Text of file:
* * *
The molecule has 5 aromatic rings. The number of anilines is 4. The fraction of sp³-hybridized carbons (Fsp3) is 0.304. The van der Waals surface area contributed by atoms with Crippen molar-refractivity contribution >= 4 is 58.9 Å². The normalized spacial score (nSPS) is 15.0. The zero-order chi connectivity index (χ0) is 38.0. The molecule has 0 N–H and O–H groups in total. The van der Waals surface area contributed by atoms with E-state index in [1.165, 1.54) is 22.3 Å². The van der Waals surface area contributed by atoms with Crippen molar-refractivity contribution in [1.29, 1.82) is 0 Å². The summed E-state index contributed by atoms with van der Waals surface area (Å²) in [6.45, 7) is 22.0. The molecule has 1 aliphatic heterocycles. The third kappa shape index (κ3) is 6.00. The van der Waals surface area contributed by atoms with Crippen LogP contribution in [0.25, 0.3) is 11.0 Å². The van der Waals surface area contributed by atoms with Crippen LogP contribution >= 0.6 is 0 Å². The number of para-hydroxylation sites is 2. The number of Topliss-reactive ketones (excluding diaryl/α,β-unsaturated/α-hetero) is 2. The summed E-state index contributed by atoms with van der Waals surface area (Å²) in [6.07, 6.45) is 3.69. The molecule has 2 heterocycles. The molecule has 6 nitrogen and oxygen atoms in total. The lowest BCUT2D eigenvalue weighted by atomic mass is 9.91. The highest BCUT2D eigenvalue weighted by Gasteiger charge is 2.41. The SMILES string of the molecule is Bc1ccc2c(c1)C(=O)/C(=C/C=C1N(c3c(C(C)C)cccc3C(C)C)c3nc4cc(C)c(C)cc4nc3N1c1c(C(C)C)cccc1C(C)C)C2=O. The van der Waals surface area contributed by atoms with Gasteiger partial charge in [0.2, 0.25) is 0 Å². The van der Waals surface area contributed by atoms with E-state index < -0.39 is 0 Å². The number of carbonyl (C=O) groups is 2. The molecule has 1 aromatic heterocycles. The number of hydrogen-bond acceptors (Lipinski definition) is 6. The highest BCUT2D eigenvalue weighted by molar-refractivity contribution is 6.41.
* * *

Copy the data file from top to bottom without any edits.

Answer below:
The molecule has 5 aromatic rings. The number of anilines is 4. The fraction of sp³-hybridized carbons (Fsp3) is 0.304. The van der Waals surface area contributed by atoms with Crippen molar-refractivity contribution >= 4 is 58.9 Å². The normalized spacial score (nSPS) is 15.0. The zero-order chi connectivity index (χ0) is 38.0. The molecule has 0 N–H and O–H groups in total. The van der Waals surface area contributed by atoms with E-state index in [1.165, 1.54) is 22.3 Å². The van der Waals surface area contributed by atoms with Crippen molar-refractivity contribution in [1.29, 1.82) is 0 Å². The summed E-state index contributed by atoms with van der Waals surface area (Å²) in [6.45, 7) is 22.0. The molecule has 1 aliphatic heterocycles. The third kappa shape index (κ3) is 6.00. The van der Waals surface area contributed by atoms with Crippen LogP contribution in [0.25, 0.3) is 11.0 Å². The van der Waals surface area contributed by atoms with Crippen LogP contribution >= 0.6 is 0 Å². The number of para-hydroxylation sites is 2. The number of Topliss-reactive ketones (excluding diaryl/α,β-unsaturated/α-hetero) is 2. The summed E-state index contributed by atoms with van der Waals surface area (Å²) in [6.07, 6.45) is 3.69. The molecule has 2 heterocycles. The molecule has 6 nitrogen and oxygen atoms in total. The lowest BCUT2D eigenvalue weighted by atomic mass is 9.91. The highest BCUT2D eigenvalue weighted by Gasteiger charge is 2.41. The SMILES string of the molecule is Bc1ccc2c(c1)C(=O)/C(=C/C=C1N(c3c(C(C)C)cccc3C(C)C)c3nc4cc(C)c(C)cc4nc3N1c1c(C(C)C)cccc1C(C)C)C2=O. The van der Waals surface area contributed by atoms with Gasteiger partial charge in [0.2, 0.25) is 0 Å². The van der Waals surface area contributed by atoms with E-state index < -0.39 is 0 Å². The number of carbonyl (C=O) groups is 2. The molecule has 1 aromatic heterocycles. The number of hydrogen-bond acceptors (Lipinski definition) is 6. The highest BCUT2D eigenvalue weighted by molar-refractivity contribution is 6.41.